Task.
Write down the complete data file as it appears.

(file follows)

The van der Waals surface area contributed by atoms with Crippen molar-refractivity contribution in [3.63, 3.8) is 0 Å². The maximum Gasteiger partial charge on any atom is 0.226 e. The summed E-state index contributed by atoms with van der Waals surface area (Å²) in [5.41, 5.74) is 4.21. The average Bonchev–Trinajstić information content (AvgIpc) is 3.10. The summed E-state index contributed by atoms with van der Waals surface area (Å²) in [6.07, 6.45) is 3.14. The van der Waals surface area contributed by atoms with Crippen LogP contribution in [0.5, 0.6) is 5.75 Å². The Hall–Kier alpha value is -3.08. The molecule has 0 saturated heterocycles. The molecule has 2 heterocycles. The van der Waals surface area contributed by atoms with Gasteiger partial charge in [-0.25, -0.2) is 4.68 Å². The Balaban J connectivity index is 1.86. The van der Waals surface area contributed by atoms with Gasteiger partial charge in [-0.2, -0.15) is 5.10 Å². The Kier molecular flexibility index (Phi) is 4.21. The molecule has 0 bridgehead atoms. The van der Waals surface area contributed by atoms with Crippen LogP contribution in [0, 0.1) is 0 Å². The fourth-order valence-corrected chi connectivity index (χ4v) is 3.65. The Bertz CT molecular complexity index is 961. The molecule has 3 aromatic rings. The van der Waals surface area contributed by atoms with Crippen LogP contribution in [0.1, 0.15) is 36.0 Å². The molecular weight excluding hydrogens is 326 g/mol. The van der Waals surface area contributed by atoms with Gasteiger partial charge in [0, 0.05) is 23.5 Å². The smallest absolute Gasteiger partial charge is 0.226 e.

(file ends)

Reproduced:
The van der Waals surface area contributed by atoms with Crippen molar-refractivity contribution in [3.63, 3.8) is 0 Å². The maximum Gasteiger partial charge on any atom is 0.226 e. The summed E-state index contributed by atoms with van der Waals surface area (Å²) in [5.41, 5.74) is 4.21. The average Bonchev–Trinajstić information content (AvgIpc) is 3.10. The summed E-state index contributed by atoms with van der Waals surface area (Å²) in [6.07, 6.45) is 3.14. The van der Waals surface area contributed by atoms with Crippen LogP contribution in [0.5, 0.6) is 5.75 Å². The Hall–Kier alpha value is -3.08. The molecule has 0 saturated heterocycles. The molecule has 2 heterocycles. The van der Waals surface area contributed by atoms with Gasteiger partial charge in [-0.25, -0.2) is 4.68 Å². The Balaban J connectivity index is 1.86. The van der Waals surface area contributed by atoms with Gasteiger partial charge in [-0.2, -0.15) is 5.10 Å². The Kier molecular flexibility index (Phi) is 4.21. The molecule has 0 bridgehead atoms. The van der Waals surface area contributed by atoms with Crippen LogP contribution in [0, 0.1) is 0 Å². The fourth-order valence-corrected chi connectivity index (χ4v) is 3.65. The Bertz CT molecular complexity index is 961. The molecule has 3 aromatic rings. The van der Waals surface area contributed by atoms with Crippen LogP contribution in [0.1, 0.15) is 36.0 Å². The molecular weight excluding hydrogens is 326 g/mol. The van der Waals surface area contributed by atoms with Gasteiger partial charge in [0, 0.05) is 23.5 Å². The smallest absolute Gasteiger partial charge is 0.226 e.